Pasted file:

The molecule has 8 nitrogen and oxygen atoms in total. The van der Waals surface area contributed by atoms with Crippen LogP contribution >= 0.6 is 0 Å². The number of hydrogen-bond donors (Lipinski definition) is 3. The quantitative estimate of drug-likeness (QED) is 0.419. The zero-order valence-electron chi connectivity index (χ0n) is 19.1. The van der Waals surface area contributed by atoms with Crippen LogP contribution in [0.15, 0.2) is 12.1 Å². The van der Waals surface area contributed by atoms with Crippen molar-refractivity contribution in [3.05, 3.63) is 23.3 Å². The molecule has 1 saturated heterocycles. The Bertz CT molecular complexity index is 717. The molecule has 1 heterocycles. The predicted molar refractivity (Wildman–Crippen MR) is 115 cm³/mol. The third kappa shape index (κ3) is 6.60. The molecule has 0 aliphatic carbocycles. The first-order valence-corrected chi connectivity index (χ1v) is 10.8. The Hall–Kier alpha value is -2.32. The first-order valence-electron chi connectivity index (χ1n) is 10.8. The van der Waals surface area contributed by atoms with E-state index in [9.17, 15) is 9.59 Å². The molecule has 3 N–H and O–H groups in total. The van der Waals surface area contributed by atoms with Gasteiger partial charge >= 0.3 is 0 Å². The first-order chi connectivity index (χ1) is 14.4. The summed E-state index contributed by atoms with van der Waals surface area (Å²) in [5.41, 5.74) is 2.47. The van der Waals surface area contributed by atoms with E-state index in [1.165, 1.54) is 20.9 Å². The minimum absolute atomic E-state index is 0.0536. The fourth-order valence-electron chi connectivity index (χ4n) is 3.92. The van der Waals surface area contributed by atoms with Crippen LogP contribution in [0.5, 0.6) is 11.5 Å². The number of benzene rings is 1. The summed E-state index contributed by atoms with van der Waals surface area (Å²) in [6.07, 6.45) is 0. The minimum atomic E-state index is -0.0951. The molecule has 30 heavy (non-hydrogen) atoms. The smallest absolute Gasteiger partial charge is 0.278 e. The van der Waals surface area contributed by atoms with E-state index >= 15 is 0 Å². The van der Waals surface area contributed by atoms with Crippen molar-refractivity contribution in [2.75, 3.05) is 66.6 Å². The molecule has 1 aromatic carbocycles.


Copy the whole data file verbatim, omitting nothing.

The molecule has 8 nitrogen and oxygen atoms in total. The van der Waals surface area contributed by atoms with Crippen LogP contribution >= 0.6 is 0 Å². The number of hydrogen-bond donors (Lipinski definition) is 3. The quantitative estimate of drug-likeness (QED) is 0.419. The zero-order valence-electron chi connectivity index (χ0n) is 19.1. The van der Waals surface area contributed by atoms with Crippen LogP contribution in [0.15, 0.2) is 12.1 Å². The van der Waals surface area contributed by atoms with Crippen molar-refractivity contribution in [3.05, 3.63) is 23.3 Å². The molecule has 1 saturated heterocycles. The Bertz CT molecular complexity index is 717. The molecule has 1 heterocycles. The predicted molar refractivity (Wildman–Crippen MR) is 115 cm³/mol. The third kappa shape index (κ3) is 6.60. The molecule has 0 aliphatic carbocycles. The first-order valence-corrected chi connectivity index (χ1v) is 10.8. The Hall–Kier alpha value is -2.32. The first-order valence-electron chi connectivity index (χ1n) is 10.8. The van der Waals surface area contributed by atoms with E-state index in [9.17, 15) is 9.59 Å². The molecule has 3 N–H and O–H groups in total. The van der Waals surface area contributed by atoms with Gasteiger partial charge >= 0.3 is 0 Å². The first-order chi connectivity index (χ1) is 14.4. The summed E-state index contributed by atoms with van der Waals surface area (Å²) in [5.41, 5.74) is 2.47. The van der Waals surface area contributed by atoms with E-state index in [1.165, 1.54) is 20.9 Å². The minimum absolute atomic E-state index is 0.0536. The fourth-order valence-electron chi connectivity index (χ4n) is 3.92. The van der Waals surface area contributed by atoms with Crippen LogP contribution in [0.5, 0.6) is 11.5 Å². The number of benzene rings is 1. The summed E-state index contributed by atoms with van der Waals surface area (Å²) in [6.07, 6.45) is 0. The minimum atomic E-state index is -0.0951. The molecule has 30 heavy (non-hydrogen) atoms. The smallest absolute Gasteiger partial charge is 0.278 e. The van der Waals surface area contributed by atoms with E-state index >= 15 is 0 Å². The van der Waals surface area contributed by atoms with Crippen molar-refractivity contribution in [2.75, 3.05) is 66.6 Å². The molecule has 1 aromatic carbocycles.